Falkenhayn Out; Hindenburg & Ludendorff In

Hindenburg, the Kaiser, and Ludendorff, pictured in January 1917.

August 29 1916, Pless–Falkenhayn’s position as Chief of the General Staff had been insecure for some time.  Hindenburg & Ludendorff had been intriguing to have him removed for more than a year, and Germany’s struggles at Verdun and on the Somme had not improved his position.  Chancellor Bethmann-Hollweg had turned against him as well, and on August 21 had tried to convince “the Kaiser that Falkenhayn no longer enjoyed the confidence of the Army.”  Falkenhayn rejected this notion, and defended his Verdun offensive, claiming it had successfully ‘bled France white’ and diverted France from the Somme.

Romania’s declaration of war would prove to be the final blow.  Neither Falkenhayn nor the Kaiser had expected it to come before the September harvest, if at all.  Romania had been warned that they would face the might of all of the Central Powers should they attack Austria-Hungary, and the Central Powers had more troops in the area now in response to Lechitsky’s advances near the Romanian border.  The Kaiser, hearing the news on the evening of the 27th, quickly turned from “calm and cheerful” to despair, telling a friend that “the war is lost.”  Falkenhayn’s enemies seized the opportunity, arranging a conference between the Kaiser and Hindenburg & Ludendorff to discuss the Romanian situation.  This was out of their remit; OberOst’s command only went as far south as Lemberg [Lviv].  Falkenhayn, realizing he had lost the confidence of the Kaiser, submitted his resignation on the 28th.

The Kaiser was reluctant to lose Falkenhayn, and was understandably fearful that the popular Hindenburg would soon outshine him.  However, convinced that this was the only way to save his empire, the Kaiser accepted the resignation and called on Hindenburg to replace him.  Ludendorff was given the new title of “First Quartermaster General” and would share with Hindenburg “in all decisions and measures that might be taken.” Hindenburg was given the authority to issue orders in the Kaiser’s name.  Falkenhayn was sent off to command the newly-reformed Ninth Army, to assist Austria against the Romanians.  The Kaiser would largely be sidelined by Hindenburg & Ludendorff, who would increasingly effectively turn Germany into a military dicatorship.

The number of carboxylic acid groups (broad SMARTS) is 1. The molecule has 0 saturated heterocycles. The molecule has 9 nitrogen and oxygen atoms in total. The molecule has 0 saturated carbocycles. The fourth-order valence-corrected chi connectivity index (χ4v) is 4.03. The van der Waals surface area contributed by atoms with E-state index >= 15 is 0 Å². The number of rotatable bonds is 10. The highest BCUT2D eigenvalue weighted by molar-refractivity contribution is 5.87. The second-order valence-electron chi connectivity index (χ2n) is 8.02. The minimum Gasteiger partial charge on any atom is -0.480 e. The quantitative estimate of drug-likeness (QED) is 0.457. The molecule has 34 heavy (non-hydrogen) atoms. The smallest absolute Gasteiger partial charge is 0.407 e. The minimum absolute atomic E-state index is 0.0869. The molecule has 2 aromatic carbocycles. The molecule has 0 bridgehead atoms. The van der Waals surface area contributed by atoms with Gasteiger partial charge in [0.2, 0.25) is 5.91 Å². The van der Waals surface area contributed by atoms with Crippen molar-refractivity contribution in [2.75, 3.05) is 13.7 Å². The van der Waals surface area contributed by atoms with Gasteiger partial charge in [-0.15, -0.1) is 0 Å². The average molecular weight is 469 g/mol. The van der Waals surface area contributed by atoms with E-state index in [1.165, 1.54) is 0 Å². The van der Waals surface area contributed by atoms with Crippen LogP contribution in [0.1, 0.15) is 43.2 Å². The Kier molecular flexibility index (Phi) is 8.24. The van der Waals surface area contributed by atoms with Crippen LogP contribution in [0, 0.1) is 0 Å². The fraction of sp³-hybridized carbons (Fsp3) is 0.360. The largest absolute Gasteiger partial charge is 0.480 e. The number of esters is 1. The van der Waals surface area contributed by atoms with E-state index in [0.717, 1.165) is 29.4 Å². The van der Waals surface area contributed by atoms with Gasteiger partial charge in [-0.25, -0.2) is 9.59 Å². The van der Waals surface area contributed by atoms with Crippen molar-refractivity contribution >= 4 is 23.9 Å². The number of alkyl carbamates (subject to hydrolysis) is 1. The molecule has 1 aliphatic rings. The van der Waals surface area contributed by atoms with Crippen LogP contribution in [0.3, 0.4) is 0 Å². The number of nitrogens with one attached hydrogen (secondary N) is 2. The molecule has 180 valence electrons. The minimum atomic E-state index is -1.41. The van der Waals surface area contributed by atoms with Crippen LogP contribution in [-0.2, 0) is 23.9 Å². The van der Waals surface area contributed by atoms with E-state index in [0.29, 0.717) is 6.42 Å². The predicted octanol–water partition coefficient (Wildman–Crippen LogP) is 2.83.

Today in 1915: $55 Million in Gold and Securities Arrives in New York from Britain
Today in 1914: Russian General Samsonov Commits Suicide After His Army Is Destroyed at Tannenberg

Sources include: Robert B. Asprey, The German High Command At War.


Realistically Colorized Historical Photos

Here are some of my favorites since they are so hauntingly beautiful.

1) Thich Quang Duc’s self-immolation, 1963 (Photo credit: Sana Dullaway)

2) Hindenburg Disaster, 1937

3) Japanese Archers, circa 1860 (Photo Credit: Jordan Lloyd)

4) Operation: Crossroads Atomic Detonation (photo credit: Sana Dullaway)



In Focus: 75 Years Since The Hindenburg Disaster

Last Sunday, May 6, marked the 75th anniversary of the 1937 Hindenburg disaster. The massive German airship caught fire while attempting to land near Lakehurst, New Jersey, killing 35 people aboard, plus one ground crew member. Of the 97 passengers and crew members on board, 62 managed to survive. The horrifying incident was captured by reporters and photographers and replayed on radio broadcasts, in newsprint, and on newsreels. News of the disaster led to a public loss of confidence in airship travel, ending an era.

Top: The Hindenburg floats past the Empire State Building over Manhattan on August 8, 1936, en route to Lakehurst, New Jersey, from Germany. 

Bottom: As the lifting Hydrogen gas burned and escaped from the rear of the Hindenburg, the tail dropped to the ground, sending a burst of flame punching through the nose. Ground crew below scatter to flee the inferno.

See the rest. [Images: AP]

May 6, 1937: The Hindenburg Crashes

On this day in 1937, the Hindenburg, a Nazi hydrogen filled airship, burst into flames as it attempted to land at New Jersey’s Lakehurt Navy Air Base. The airship had departed from Frankfurt, Germany and carried 36 passengers and sixty-one crew members.

As the airship was landing, it burst into flames and began to fall 200 feet to the ground. Thirty-five people lost their lives, while others suffered major injuries.

Many people still argue on what caused the disaster, from engine failure to sabotage. Think you know? Explore this diagram of the Hindenburg and see if you can come up with any theories.

Also, check out this episode of History Detectives to find out if someone actually managed to salvage an item from the Hindenburg disaster.

Image: A photo captures the Hindenburg as it crashes in an airfield at NAS Lakehurst, N.J., at 7:25 p.m., May 6, 1937. (U.S. Navy file photo)